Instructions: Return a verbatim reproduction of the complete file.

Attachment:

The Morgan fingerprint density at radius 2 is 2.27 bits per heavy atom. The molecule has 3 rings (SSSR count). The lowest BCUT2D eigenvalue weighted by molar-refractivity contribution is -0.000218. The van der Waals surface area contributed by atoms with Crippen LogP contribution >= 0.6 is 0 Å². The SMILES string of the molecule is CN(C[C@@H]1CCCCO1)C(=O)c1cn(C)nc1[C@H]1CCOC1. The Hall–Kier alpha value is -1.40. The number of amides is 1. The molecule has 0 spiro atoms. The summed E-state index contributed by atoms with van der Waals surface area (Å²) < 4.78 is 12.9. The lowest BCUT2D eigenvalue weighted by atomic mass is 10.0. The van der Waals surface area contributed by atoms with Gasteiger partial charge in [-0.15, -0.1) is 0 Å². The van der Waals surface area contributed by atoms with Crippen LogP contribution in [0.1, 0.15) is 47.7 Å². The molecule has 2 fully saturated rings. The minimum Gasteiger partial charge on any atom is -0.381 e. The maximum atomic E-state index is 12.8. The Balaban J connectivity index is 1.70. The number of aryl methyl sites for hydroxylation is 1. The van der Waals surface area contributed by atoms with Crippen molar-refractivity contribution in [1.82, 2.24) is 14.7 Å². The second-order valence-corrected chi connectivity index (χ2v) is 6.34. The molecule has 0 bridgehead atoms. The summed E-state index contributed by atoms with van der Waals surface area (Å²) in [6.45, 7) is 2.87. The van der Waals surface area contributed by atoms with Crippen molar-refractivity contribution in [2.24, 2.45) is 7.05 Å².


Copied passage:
The Morgan fingerprint density at radius 2 is 2.27 bits per heavy atom. The molecule has 3 rings (SSSR count). The lowest BCUT2D eigenvalue weighted by molar-refractivity contribution is -0.000218. The van der Waals surface area contributed by atoms with Crippen LogP contribution >= 0.6 is 0 Å². The SMILES string of the molecule is CN(C[C@@H]1CCCCO1)C(=O)c1cn(C)nc1[C@H]1CCOC1. The Hall–Kier alpha value is -1.40. The number of amides is 1. The molecule has 0 spiro atoms. The summed E-state index contributed by atoms with van der Waals surface area (Å²) < 4.78 is 12.9. The lowest BCUT2D eigenvalue weighted by atomic mass is 10.0. The van der Waals surface area contributed by atoms with Gasteiger partial charge in [-0.15, -0.1) is 0 Å². The van der Waals surface area contributed by atoms with Crippen LogP contribution in [0.1, 0.15) is 47.7 Å². The molecule has 2 fully saturated rings. The minimum Gasteiger partial charge on any atom is -0.381 e. The maximum atomic E-state index is 12.8. The Balaban J connectivity index is 1.70. The number of aryl methyl sites for hydroxylation is 1. The van der Waals surface area contributed by atoms with Crippen molar-refractivity contribution in [1.82, 2.24) is 14.7 Å². The second-order valence-corrected chi connectivity index (χ2v) is 6.34. The molecule has 0 bridgehead atoms. The summed E-state index contributed by atoms with van der Waals surface area (Å²) in [6.45, 7) is 2.87. The van der Waals surface area contributed by atoms with Crippen molar-refractivity contribution in [2.24, 2.45) is 7.05 Å².